What’s good about it: This method used here is simple, but because it is presented in such a fresh and novel way, not only does the method go undetected, but it also makes for a very entertaining trick. It really is all about the presentation, which both sells the trick and entertains at the same time. As the name suggests, it can create a strong emotional reaction that will be remembered even months later.
Background: Despite its simplicity, this routine has even fooled an entire room of magicians. This trick goes back to famous Canadian magician Dai Vernon, and if presented well, can be very powerful. Roberto Giobbi does a good job of teaching it as part of his “Favorites” collection.
● Lazy Man’s Card Trick (Koran/Lorayne)
The effect: This trick has its name because the spectator does all the work. They freely select any card from the deck, which they remember, and return to the deck, and cut the deck multiple times. Then you tell them exactly how deep in the deck their chosen card is! You count down to that number, and sure enough, there it is.
What’s good about it: This trick produces reactions of amazement, since you don’t touch the deck at all after giving it to the spectator. This makes it all the more baffling to the audience, because they have been making all the decisions and doing all the handling. They freely select a card of their choice, they cut it numerous times. And yet despite it being completely out of your control, you can tell exactly how far into the deck their card is. When presented well, it can be a real killer, despite how easy it actually is.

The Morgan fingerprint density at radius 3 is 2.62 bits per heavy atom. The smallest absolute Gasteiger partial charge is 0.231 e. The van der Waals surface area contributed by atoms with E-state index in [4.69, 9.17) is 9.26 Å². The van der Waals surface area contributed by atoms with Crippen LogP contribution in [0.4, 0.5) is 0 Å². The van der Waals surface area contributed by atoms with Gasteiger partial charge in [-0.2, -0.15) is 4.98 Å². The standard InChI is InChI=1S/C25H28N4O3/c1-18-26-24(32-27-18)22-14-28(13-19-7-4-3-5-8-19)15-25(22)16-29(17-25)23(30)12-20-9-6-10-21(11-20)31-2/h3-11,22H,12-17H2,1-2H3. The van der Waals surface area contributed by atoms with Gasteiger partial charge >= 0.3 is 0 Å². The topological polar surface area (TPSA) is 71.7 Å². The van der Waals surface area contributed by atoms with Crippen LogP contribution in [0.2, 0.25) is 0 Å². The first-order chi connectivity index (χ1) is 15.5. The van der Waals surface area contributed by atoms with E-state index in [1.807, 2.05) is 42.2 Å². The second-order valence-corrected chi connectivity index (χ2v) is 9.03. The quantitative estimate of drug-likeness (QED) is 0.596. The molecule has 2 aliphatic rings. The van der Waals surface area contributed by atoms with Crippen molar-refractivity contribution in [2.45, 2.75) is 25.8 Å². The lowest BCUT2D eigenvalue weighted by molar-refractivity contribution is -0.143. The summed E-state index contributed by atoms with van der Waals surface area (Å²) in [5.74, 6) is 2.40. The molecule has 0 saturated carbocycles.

Background: This trick is variously attributed, with both Al Koran and Harry Lorayne being credited at different times and in different sources, although Jack Miller’s “The Travelling Card” is likely the original source. This trick has even been performed on TV by magicians.
Self-working card magic isn’t the ugly step-child of card magic that some think it to be. In the right circumstances it can be as beautiful and amazing as Cinderella at a ball, and the tricks above are superb examples of the excellence that a good self-working card trick can achieve. These are good enough to be used by professional magicians, and many of them are indeed performed by working pros.
If you’re expecting to read all the secrets to these magic tricks in this article, I’m sorry to disappoint you. That would be considered “exposure”, and is frowned upon in magic. But I don’t want to discourage anyone who genuinely wants to learn them either. If you’re serious enough about putting some effort into learning these tricks, then you won’t mind putting in some effort to track them down.
Fortunately self-working card tricks like these are classics of magic, so the dedicated beginner won’t have to look that hard to find books that will teach them. Roberto Giobbi’s Card College Light trilogy is a great place to start. If you prefer video instruction, then start by checking out the Ultimate Self-Working Card Tricks series of DVDs from Big Blind Media. Their videos include many of the above routines, along with other strong material, and have very high production values.
So do yourself a favour, and check out some of these time-tested gems of card magic, and amaze your family and friends!